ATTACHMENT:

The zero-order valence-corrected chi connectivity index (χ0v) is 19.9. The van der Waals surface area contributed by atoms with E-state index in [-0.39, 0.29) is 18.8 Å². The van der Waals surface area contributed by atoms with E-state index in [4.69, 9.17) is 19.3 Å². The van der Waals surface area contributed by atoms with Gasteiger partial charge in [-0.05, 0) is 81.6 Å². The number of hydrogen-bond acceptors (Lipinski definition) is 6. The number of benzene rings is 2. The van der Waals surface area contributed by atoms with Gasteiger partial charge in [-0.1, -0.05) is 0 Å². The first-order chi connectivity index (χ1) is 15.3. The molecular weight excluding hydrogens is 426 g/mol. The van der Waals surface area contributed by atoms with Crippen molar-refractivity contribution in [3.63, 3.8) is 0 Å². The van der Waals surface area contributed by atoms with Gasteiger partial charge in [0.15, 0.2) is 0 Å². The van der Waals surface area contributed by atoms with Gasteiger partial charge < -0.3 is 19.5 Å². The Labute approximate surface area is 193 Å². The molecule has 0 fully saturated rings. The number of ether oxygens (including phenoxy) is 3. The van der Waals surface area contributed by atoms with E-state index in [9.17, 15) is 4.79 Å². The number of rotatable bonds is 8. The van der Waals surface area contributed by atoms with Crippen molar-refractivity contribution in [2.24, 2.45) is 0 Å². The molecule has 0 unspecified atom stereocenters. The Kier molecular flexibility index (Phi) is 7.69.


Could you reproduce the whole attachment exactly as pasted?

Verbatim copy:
The zero-order valence-corrected chi connectivity index (χ0v) is 19.9. The van der Waals surface area contributed by atoms with E-state index in [-0.39, 0.29) is 18.8 Å². The van der Waals surface area contributed by atoms with E-state index in [4.69, 9.17) is 19.3 Å². The van der Waals surface area contributed by atoms with Gasteiger partial charge in [-0.05, 0) is 81.6 Å². The number of hydrogen-bond acceptors (Lipinski definition) is 6. The number of benzene rings is 2. The van der Waals surface area contributed by atoms with Gasteiger partial charge in [-0.1, -0.05) is 0 Å². The first-order chi connectivity index (χ1) is 15.3. The molecular weight excluding hydrogens is 426 g/mol. The van der Waals surface area contributed by atoms with Crippen molar-refractivity contribution in [3.63, 3.8) is 0 Å². The van der Waals surface area contributed by atoms with Gasteiger partial charge in [0.15, 0.2) is 0 Å². The van der Waals surface area contributed by atoms with Gasteiger partial charge < -0.3 is 19.5 Å². The Labute approximate surface area is 193 Å². The molecule has 0 fully saturated rings. The number of ether oxygens (including phenoxy) is 3. The van der Waals surface area contributed by atoms with E-state index in [9.17, 15) is 4.79 Å². The number of rotatable bonds is 8. The van der Waals surface area contributed by atoms with Crippen molar-refractivity contribution in [2.24, 2.45) is 0 Å². The molecule has 0 unspecified atom stereocenters. The Kier molecular flexibility index (Phi) is 7.69.